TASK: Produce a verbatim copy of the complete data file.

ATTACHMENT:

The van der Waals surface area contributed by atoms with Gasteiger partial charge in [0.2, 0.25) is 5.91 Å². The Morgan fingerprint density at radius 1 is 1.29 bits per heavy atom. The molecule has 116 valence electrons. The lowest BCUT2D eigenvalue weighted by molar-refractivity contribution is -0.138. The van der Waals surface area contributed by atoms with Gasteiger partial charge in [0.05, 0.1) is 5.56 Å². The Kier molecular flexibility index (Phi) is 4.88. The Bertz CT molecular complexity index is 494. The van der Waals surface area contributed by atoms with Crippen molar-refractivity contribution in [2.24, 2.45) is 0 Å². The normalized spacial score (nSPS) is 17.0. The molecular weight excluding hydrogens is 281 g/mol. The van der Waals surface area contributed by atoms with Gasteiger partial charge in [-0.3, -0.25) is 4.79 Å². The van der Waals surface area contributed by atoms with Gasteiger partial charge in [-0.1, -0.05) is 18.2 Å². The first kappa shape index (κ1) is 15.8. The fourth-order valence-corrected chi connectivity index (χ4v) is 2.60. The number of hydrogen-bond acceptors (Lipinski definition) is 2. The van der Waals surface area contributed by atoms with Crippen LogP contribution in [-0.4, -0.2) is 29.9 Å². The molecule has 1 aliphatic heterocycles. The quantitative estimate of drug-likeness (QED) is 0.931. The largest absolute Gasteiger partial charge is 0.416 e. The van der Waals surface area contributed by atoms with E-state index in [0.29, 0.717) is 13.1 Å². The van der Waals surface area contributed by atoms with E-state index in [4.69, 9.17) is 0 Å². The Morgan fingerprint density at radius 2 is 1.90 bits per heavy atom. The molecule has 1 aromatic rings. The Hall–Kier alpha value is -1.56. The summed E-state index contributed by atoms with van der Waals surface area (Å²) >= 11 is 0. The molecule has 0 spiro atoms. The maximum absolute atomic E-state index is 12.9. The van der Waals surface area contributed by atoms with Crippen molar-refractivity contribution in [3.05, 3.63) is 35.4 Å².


The van der Waals surface area contributed by atoms with Gasteiger partial charge in [0.2, 0.25) is 5.91 Å². The Morgan fingerprint density at radius 1 is 1.29 bits per heavy atom. The molecule has 116 valence electrons. The lowest BCUT2D eigenvalue weighted by molar-refractivity contribution is -0.138. The van der Waals surface area contributed by atoms with Gasteiger partial charge in [0.05, 0.1) is 5.56 Å². The Kier molecular flexibility index (Phi) is 4.88. The Bertz CT molecular complexity index is 494. The van der Waals surface area contributed by atoms with Crippen molar-refractivity contribution in [2.24, 2.45) is 0 Å². The normalized spacial score (nSPS) is 17.0. The molecular weight excluding hydrogens is 281 g/mol. The van der Waals surface area contributed by atoms with Gasteiger partial charge in [-0.3, -0.25) is 4.79 Å². The van der Waals surface area contributed by atoms with Gasteiger partial charge in [-0.1, -0.05) is 18.2 Å². The first kappa shape index (κ1) is 15.8. The fourth-order valence-corrected chi connectivity index (χ4v) is 2.60. The number of hydrogen-bond acceptors (Lipinski definition) is 2. The van der Waals surface area contributed by atoms with Crippen LogP contribution in [-0.4, -0.2) is 29.9 Å². The molecule has 1 aliphatic heterocycles. The quantitative estimate of drug-likeness (QED) is 0.931. The largest absolute Gasteiger partial charge is 0.416 e. The van der Waals surface area contributed by atoms with E-state index in [0.29, 0.717) is 13.1 Å². The van der Waals surface area contributed by atoms with E-state index in [4.69, 9.17) is 0 Å². The Morgan fingerprint density at radius 2 is 1.90 bits per heavy atom. The molecule has 1 aromatic rings. The Hall–Kier alpha value is -1.56. The summed E-state index contributed by atoms with van der Waals surface area (Å²) >= 11 is 0. The molecule has 0 spiro atoms. The maximum absolute atomic E-state index is 12.9. The van der Waals surface area contributed by atoms with Crippen molar-refractivity contribution in [3.05, 3.63) is 35.4 Å².